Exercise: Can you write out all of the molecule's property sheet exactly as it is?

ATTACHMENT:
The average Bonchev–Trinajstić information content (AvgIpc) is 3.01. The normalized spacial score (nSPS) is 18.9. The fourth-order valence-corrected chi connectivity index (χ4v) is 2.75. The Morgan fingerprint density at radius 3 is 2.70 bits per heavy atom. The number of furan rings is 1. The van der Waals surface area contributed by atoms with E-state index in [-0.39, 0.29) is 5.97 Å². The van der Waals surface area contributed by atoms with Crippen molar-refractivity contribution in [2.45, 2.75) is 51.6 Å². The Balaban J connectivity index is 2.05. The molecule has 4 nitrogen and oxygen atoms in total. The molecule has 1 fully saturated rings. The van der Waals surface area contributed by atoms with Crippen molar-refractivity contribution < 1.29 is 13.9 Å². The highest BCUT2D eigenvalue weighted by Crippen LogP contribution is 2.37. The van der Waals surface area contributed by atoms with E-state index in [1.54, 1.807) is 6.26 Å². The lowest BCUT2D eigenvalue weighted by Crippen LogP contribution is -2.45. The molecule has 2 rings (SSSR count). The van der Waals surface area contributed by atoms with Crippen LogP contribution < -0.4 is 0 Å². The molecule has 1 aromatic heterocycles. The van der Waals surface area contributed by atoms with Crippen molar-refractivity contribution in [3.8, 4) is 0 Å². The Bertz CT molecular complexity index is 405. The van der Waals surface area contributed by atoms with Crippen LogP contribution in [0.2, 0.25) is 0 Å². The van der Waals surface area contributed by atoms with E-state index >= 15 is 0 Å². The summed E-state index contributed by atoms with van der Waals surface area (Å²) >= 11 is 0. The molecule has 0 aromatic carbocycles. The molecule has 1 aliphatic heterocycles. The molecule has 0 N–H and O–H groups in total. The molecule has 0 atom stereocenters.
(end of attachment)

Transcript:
The average Bonchev–Trinajstić information content (AvgIpc) is 3.01. The normalized spacial score (nSPS) is 18.9. The fourth-order valence-corrected chi connectivity index (χ4v) is 2.75. The Morgan fingerprint density at radius 3 is 2.70 bits per heavy atom. The number of furan rings is 1. The van der Waals surface area contributed by atoms with E-state index in [-0.39, 0.29) is 5.97 Å². The van der Waals surface area contributed by atoms with Crippen molar-refractivity contribution in [2.45, 2.75) is 51.6 Å². The Balaban J connectivity index is 2.05. The molecule has 4 nitrogen and oxygen atoms in total. The molecule has 1 fully saturated rings. The van der Waals surface area contributed by atoms with Crippen molar-refractivity contribution < 1.29 is 13.9 Å². The highest BCUT2D eigenvalue weighted by Crippen LogP contribution is 2.37. The van der Waals surface area contributed by atoms with E-state index in [1.54, 1.807) is 6.26 Å². The lowest BCUT2D eigenvalue weighted by Crippen LogP contribution is -2.45. The molecule has 2 rings (SSSR count). The van der Waals surface area contributed by atoms with Crippen LogP contribution < -0.4 is 0 Å². The molecule has 1 aromatic heterocycles. The van der Waals surface area contributed by atoms with Crippen molar-refractivity contribution in [3.8, 4) is 0 Å². The Bertz CT molecular complexity index is 405. The van der Waals surface area contributed by atoms with Crippen LogP contribution in [0.2, 0.25) is 0 Å². The van der Waals surface area contributed by atoms with E-state index >= 15 is 0 Å². The summed E-state index contributed by atoms with van der Waals surface area (Å²) >= 11 is 0. The molecule has 0 aromatic carbocycles. The molecule has 1 aliphatic heterocycles. The molecule has 0 N–H and O–H groups in total. The molecule has 0 atom stereocenters.